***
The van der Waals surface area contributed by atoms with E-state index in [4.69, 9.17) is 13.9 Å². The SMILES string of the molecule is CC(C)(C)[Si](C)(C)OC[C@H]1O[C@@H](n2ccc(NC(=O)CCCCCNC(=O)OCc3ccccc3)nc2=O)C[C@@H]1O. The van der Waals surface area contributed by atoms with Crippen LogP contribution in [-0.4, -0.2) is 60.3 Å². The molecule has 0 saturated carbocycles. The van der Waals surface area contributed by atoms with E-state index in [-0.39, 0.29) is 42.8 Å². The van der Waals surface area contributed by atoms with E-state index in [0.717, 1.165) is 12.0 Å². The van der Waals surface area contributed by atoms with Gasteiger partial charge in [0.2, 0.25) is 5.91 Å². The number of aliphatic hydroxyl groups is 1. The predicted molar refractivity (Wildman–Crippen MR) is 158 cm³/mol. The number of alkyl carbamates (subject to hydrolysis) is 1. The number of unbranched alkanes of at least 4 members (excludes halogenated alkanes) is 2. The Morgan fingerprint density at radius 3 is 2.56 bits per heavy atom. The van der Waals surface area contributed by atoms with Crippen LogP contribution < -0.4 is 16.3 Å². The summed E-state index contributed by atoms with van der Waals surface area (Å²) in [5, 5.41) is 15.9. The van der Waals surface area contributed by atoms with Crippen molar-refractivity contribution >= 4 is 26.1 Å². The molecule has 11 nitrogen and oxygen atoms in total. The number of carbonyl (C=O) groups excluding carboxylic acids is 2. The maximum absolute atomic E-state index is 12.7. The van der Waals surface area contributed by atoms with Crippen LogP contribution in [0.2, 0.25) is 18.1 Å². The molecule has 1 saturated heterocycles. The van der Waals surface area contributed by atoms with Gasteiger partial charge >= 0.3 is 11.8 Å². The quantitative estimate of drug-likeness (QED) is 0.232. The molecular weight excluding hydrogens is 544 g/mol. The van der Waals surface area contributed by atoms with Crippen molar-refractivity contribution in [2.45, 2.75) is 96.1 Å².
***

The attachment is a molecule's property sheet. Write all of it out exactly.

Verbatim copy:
The van der Waals surface area contributed by atoms with E-state index in [4.69, 9.17) is 13.9 Å². The SMILES string of the molecule is CC(C)(C)[Si](C)(C)OC[C@H]1O[C@@H](n2ccc(NC(=O)CCCCCNC(=O)OCc3ccccc3)nc2=O)C[C@@H]1O. The van der Waals surface area contributed by atoms with Crippen LogP contribution in [-0.4, -0.2) is 60.3 Å². The molecule has 0 saturated carbocycles. The van der Waals surface area contributed by atoms with E-state index in [-0.39, 0.29) is 42.8 Å². The van der Waals surface area contributed by atoms with E-state index in [0.717, 1.165) is 12.0 Å². The van der Waals surface area contributed by atoms with Gasteiger partial charge in [0.2, 0.25) is 5.91 Å². The number of aliphatic hydroxyl groups is 1. The predicted molar refractivity (Wildman–Crippen MR) is 158 cm³/mol. The number of alkyl carbamates (subject to hydrolysis) is 1. The number of unbranched alkanes of at least 4 members (excludes halogenated alkanes) is 2. The Morgan fingerprint density at radius 3 is 2.56 bits per heavy atom. The van der Waals surface area contributed by atoms with Crippen LogP contribution < -0.4 is 16.3 Å². The summed E-state index contributed by atoms with van der Waals surface area (Å²) in [5, 5.41) is 15.9. The van der Waals surface area contributed by atoms with Crippen molar-refractivity contribution >= 4 is 26.1 Å². The molecule has 11 nitrogen and oxygen atoms in total. The number of carbonyl (C=O) groups excluding carboxylic acids is 2. The maximum absolute atomic E-state index is 12.7. The van der Waals surface area contributed by atoms with Crippen LogP contribution in [0.2, 0.25) is 18.1 Å². The molecule has 1 saturated heterocycles. The van der Waals surface area contributed by atoms with Gasteiger partial charge >= 0.3 is 11.8 Å². The quantitative estimate of drug-likeness (QED) is 0.232. The molecular weight excluding hydrogens is 544 g/mol. The van der Waals surface area contributed by atoms with Crippen molar-refractivity contribution in [2.45, 2.75) is 96.1 Å².